Cassville School District starts new projects plan
5-year cycles include 1:1 purchases, buses
A new cycle of five-year capital project plans are now underway at the Cassville school district.
According to Richard Asbill, Cassville superintendent, a list of requested items is collected from teachers, staff, and various departments. Those items can include a new oven for food service, roof repair for various buildings, or supplies for classrooms.
"There are various things to consider and budget for," said Asbill. "Some are the same every year like repairs or maintenance."
The list is broken down into priorities and what can be afforded, Asbill said. Then it is broken down into five-year plans, which cover the next 20 years.
"If any item requires bidding we go through that process, too," Asbill said. "Once approved, we come back to it annually, but pieces typically come up monthly."
Two Cassville school board representatives, Becky Henningson and David Haddock, are appointed to represent the board on the capital projects committee. When a budgetary item needs to be addressed or a decision made, a meeting is set up with the representatives.
"We had one million dollars worth of requests this year," Asbill said. "Just because it's on the list doesn't mean it gets funded, it still has to go through the board."
Like any plan or budget, adjustments must sometimes be made to accommodate various changes and circumstances.
"As enrollment increases, we find we must move some things from year five to year two and adjust from there," Asbill said.
With a comprehensive list of expenditures from general maintenance, food, supplies, and transportation, Asbill said operating a school is no different from operating a home except you have a very large home, and employees in that home. And, unlike most households, the Cassville school district travels about 1,700 miles a day on buses, according to Asbill.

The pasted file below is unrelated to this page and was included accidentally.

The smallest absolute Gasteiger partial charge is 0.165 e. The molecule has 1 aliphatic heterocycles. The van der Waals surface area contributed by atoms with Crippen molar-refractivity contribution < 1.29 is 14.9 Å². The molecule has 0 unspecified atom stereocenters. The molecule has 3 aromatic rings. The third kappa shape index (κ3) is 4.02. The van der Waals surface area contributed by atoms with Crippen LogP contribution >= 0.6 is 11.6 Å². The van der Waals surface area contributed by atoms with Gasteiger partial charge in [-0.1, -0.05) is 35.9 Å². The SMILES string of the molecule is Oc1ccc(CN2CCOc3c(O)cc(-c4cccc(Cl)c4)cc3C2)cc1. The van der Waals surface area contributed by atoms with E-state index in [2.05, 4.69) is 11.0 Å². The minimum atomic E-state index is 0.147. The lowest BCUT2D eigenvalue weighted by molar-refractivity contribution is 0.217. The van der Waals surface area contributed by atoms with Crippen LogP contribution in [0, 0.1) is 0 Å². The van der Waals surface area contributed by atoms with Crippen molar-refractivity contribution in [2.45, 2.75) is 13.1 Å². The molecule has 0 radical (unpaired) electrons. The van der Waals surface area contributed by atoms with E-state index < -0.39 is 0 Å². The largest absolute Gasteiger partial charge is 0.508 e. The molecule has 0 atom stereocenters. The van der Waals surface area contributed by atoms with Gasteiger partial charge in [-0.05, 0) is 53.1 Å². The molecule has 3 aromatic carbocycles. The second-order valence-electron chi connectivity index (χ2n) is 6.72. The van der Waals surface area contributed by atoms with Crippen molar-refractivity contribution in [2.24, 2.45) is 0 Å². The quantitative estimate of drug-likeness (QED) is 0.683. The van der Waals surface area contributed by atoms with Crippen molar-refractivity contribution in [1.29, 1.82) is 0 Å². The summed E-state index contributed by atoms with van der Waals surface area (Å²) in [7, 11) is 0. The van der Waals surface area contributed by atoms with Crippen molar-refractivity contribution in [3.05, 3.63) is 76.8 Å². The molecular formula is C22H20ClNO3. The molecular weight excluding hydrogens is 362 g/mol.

"We have so many activities and things going on at any given time," Asbill said.
So, the school decided the best course of action to save money on expensive repairs and maintenance, and consequently make the best use of taxpayer dollars, was to do lease-purchase agreements for buses. In the coming year, Cassville plans to spend $150,000 on the lease purchase of five new buses.
There are also adjustments to be made when a ticket item does not pass the first time, like a bond initiative, or when items are dependent on grant funds, such as the FEMA One project. One example of budgeting is playground equipment.
"We don't have to buy equipment all at once so we'll add some in year one and year two," Asbill said. "We're starting a new cycle of capital projects, but due to changes and adjustments, year five is more like wish list items that we hope to be able to work into the budget. When we're dealing with taxpayers dollars and state and federal funding, our plan must be well-organized and focused on what we can afford and timing."
One project still in process is the 1:1 initiative, which goal was to provide each student with Google Chromebooks. The device is similar to a laptop but operates more like a tablet.
Phase I was the initial purchase of the Chromebooks, 150 each for the high school and middle school, at cost $155,000, plus $15,000 for charging carts.
Phase II included 345 new devices for the high school, 325 for the middle school and 180 for the intermediate school. The district spent $244,525, but saved about $125,000 by entering the 3-year lease two months early.
Phase III, which is set for completion this fall, will finish supplying the devices for grades 6-12 so each will have a home room device. There is $100,000 budgeted for the purchase, and Asbill said the phase is still being evaluated, and should bring anywhere from 300-500 new devices. Technology and administrative teams are working to get quotes from different vendors.
"We don't need a lab anymore because the classroom becomes a lab," Asbill said. "The devices have a three year life."
Budget cuts are always a consideration and can create challenges for items on the list.
"When faced with budget cuts, we try to weigh that priority level and see how much we can take on," Asbill said. "That's when some things shift. By June, we want to have a game plan of where we're headed."
While there are many expenditures on the list, Asbill says the district depends on feedback from the teachers, principals and staff to decide what gets priority.
"We ask them how important these items are and rely on their input."
"Basically, we are closing the books from the last 20 years and beginning the first five years of the next 20," Asbill said. "This is not our money, it is our patrons' money and the board has done a very good job with it. It's always been respectful and mindful of our communities' dollars and priorities."